Being lonely as a kid is a terrible thing. You see other kids running around in groups that are ever changing, but you stand alone. There is no one to help you navigate the social circles, to teach you how to fit in. But there are glimmers of hope.

For me it was the girl who invited me over to her house, the boy who took me roller skating, the young man who said he loved me and all the college friends who respected me. Because of them I entered the world of work prepared to interact with those who showed signs of openness.

For the sake of all the lonely people in the world, be open. That will help them overcome loneliness. Be kind.

 

Transformations

If you remove the normal transformations that we experience as we change from child to adult, I believe that I have been many different people.

I have always been shy. Put me in a crowd and I become a silent member of any group. However, when I am with trusted friends, I can find plenty to say. I love listening to my friends talk and then responding to whatever they bring up.

When I was a field officer for the IRS I had to knock on doors and enter businesses where I knew no one. It was terrifying. I knew that no one wanted to see me, but somehow I had to communicate how much they owed and establish a payment system. I learned a lot in that job.

First, I discovered that I had a voice. I had something important to say even if the message was not a pleasant one. This came in handy when I became a teacher. Conferences are tough. Parents show up hoping to hear that their child is a genius with hidden talents. Nice if that’s the truth, but not always the case. Imagine telling a parent that her child has a learning disability that will make reading/writing/math challenging? Imagine the looks on faces at that news. Then imagine yourself as the bearer of that news.

That’s what I did for 23 years. That’s who I was. The teacher who wanted to offer hope, to say that one day their child would wake up and the disability would be gone, but I couldn’t in good faith do that. So the person that I was at that time was the giver of negative gifts. It hurt.

Second, as a Revenue Officer I discovered that I could navigate myself around San Francisco, Walnut Creek, San Mateo, just about anywhere around the Bay Area. Not such a big deal now with all the technology we have, but it was then. I relied on a book of maps and directional instinct. This was a real confidence booster. Without my dad driving, I could get from point A to point B and then on to point C.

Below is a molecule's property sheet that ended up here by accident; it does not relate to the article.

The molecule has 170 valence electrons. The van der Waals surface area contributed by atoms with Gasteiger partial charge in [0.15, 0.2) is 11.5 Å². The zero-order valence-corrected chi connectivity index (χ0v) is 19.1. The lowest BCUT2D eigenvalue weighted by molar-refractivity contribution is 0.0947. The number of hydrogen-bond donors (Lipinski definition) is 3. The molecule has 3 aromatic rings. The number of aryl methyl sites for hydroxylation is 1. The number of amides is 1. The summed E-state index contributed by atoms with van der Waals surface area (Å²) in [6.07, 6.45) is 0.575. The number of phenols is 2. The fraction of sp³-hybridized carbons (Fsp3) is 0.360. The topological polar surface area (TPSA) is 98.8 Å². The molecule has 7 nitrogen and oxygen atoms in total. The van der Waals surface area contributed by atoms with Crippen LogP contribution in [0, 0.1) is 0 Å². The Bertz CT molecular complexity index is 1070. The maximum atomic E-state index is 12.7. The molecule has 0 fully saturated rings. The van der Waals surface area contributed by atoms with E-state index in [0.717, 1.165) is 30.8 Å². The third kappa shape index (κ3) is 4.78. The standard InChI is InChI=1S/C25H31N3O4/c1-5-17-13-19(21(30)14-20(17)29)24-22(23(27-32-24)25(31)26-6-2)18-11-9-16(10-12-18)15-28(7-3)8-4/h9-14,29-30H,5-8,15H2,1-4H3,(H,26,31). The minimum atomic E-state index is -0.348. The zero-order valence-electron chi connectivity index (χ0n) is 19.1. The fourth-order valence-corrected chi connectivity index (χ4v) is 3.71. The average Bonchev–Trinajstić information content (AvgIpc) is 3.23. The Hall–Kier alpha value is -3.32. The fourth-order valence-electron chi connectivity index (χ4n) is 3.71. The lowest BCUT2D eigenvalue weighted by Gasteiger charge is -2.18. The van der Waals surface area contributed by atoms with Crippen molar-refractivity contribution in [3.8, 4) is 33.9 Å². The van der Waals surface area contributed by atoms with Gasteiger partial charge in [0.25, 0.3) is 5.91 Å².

I used that planning skill when I began teaching. I read helpful books, but then I had to implement a curriculum that I had planned, from beginning to end. When finished, I evaluated the relative success of a lesson and then adjusted. I still got from point A to point B, but upon reflection often a divergent path was taken.

I relied on my IRS skills throughout my career, no matter the job title. While presenting at meetings still make me nervous, I knew I had the wherewithal to plan and execute.

As a wife and parent I used the same skills to run our household. Having never been much of a cook, now I was responsible for three meals a day for a growing family. Cookbooks became my new best friends. Some of those early recipes are still in use today, now prepared by my husband or kids for their families. I learned that I could follow directions and usually end up with something edible. That’s a real confidence booster.

For a while I was involved with our church’s women’s guild. At first I was an observer, but in time I was pressured to begin organizing things. At first it was Santa at a bake sale. Then it was as treasurer and eventually president. I didn’t like any of these roles, but because I knew how to plan, organize and implement, I pulled them off.

When we began traveling as a family I once again tested those skills. I created a checklist that included necessary camping gear that constantly had to be revamped when we discovered that key items had been left home. Like the time our tent poles were left in the garage or when we tailgated without the grill to the BBQ. But as organizer I learned how to make reservations, buy tickets and pay fees, all when the internet was a baby. It meant phone calls. Lots of phone calls.

All this organizational practice takes me to who I am today. I can do all kinds of things that my parents would have thought impossible. From the shy Kindergarten kid who never opened her mouth I have become a singer, a friend, a member of an extended family, a person who leads book talks and who reads stories in public. I do these things with much more grace than I did earlier in my life. I know how to ask questions that get people talking. I know how to respond with appropriate comments.